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How�s Your Health?

How�s Your Health?

As the country continues to contemplate major issues like financial recovery and nationwide health care, a study released by Royal Philips Electronics shows that three-quarters of Americans feel generally positive about their overall health and well-being. But a closer look shows that despite Americans' claims and culture of stalwart optimism, there are some surprisingly large gaps between the reported sense of overall optimism and how satisfied consumers actually are about the factors that make up individual health and well-being.

According to the data, Americans are maintaining their optimism, but when asked about contributors to their health and well-being, several important factors are chipping away at their positive outlook for the coming year.

The Philips Index: America's Health and Well-being Report 2010 is the first research report to be released by The Philips Center for Health and Well-being, a knowledge-sharing forum that provides a focal point to raise the level of discussion on what matters most to people, communities and thought leaders. The Center will bring together experts for dialogue and debate aimed at overcoming barriers and identifying possible solutions for meaningful change that can improve people's overall health and well-being. Information can be found at https://www.philips-thecenter.org.

The data show that 74% of Americans rate their overall health and well-being as very good or good, with men being slightly more optimistic than women. In a similar study conducted by Philips in 2004, respondents reported the same level of positivity when asked about their physical health. However, after balancing how Americans feel about various aspects of well-being versus how important each of these is to them, the overall weighted Philips Index is 55% -- a 19-point drop. This weighted approach also shows that the area of greatest concern is jobs and economic security (39%), while Americans are most content with their friends and family life (69%). In fact, nearly three-quarters of the country (74%) admit that the economy is a top concern -- up from 40% in 2004.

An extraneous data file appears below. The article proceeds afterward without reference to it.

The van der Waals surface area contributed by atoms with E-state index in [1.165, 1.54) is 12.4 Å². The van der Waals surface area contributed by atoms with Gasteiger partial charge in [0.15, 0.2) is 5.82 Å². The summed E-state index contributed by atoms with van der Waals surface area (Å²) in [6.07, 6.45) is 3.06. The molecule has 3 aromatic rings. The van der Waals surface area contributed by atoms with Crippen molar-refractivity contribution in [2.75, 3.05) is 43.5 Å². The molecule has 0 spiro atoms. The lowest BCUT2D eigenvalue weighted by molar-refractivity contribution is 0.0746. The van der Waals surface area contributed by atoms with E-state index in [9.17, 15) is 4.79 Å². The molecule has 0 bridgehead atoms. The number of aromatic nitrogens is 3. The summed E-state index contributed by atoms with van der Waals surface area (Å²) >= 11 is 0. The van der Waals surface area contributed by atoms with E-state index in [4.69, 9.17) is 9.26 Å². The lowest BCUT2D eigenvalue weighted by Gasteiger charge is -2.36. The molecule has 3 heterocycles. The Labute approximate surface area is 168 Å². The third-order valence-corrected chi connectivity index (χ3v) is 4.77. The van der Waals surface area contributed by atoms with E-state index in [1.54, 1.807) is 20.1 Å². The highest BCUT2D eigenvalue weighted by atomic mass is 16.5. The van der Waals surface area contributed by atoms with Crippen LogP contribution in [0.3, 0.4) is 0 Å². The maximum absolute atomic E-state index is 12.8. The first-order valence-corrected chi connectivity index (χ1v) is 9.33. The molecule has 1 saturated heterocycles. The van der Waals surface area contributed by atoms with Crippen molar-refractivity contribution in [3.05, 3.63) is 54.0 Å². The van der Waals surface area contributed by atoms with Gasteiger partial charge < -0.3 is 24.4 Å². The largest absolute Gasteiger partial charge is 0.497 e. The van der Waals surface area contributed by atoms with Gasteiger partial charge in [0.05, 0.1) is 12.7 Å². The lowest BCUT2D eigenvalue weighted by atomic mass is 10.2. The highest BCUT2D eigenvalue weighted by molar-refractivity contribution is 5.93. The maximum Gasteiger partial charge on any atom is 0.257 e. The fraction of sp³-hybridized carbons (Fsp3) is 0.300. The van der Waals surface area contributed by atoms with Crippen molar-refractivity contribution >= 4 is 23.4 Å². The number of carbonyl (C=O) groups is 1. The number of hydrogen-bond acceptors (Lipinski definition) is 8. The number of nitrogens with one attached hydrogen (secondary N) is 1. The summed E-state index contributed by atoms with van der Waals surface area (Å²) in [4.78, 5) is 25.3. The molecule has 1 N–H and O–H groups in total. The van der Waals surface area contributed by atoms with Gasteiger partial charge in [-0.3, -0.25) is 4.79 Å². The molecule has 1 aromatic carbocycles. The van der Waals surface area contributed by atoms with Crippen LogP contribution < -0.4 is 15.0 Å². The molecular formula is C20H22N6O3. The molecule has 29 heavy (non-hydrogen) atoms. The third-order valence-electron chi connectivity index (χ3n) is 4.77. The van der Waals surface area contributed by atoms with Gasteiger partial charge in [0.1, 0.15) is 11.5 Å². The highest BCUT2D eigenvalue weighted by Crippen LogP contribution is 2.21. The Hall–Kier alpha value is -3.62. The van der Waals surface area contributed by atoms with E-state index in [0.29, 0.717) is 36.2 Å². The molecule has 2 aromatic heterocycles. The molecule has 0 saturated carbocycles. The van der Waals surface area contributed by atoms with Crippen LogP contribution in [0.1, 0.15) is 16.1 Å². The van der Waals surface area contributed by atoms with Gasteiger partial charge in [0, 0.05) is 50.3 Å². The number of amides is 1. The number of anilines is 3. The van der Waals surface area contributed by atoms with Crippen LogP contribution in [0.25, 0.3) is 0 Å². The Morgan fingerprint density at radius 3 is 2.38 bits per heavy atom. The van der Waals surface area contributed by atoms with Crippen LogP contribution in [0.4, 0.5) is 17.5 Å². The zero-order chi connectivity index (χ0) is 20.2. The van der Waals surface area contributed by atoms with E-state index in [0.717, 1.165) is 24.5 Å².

Katy Hartley, director of the Philips Center for Health and Well-being, notes, "The Index reveals that Americans are struggling to remain optimistic as they balance concerns about personal finance, stress and the ability to spend quality time with friends and family. The data also show that Americans think they are far healthier than other national data proves."

Reality Versus Perception

According to these latest findings, Americans are not evaluating their weight accurately, a key factor in overall health and well-being. Just 39% of Americans consider themselves overweight; in stark contrast to a report issued by the National Center for Health Statistics which finds more than two-thirds (67%) of American adults to be either overweight or obese. In addition, 80% believe they are in excellent or generally good health. But when asked about their actual physical activity, only 51% feel they are as physically fit as they could be, a mere 29% believe they are in better shape than ever, and 66% admit they wished they exercised more.

Docs Still Tops but Web Growing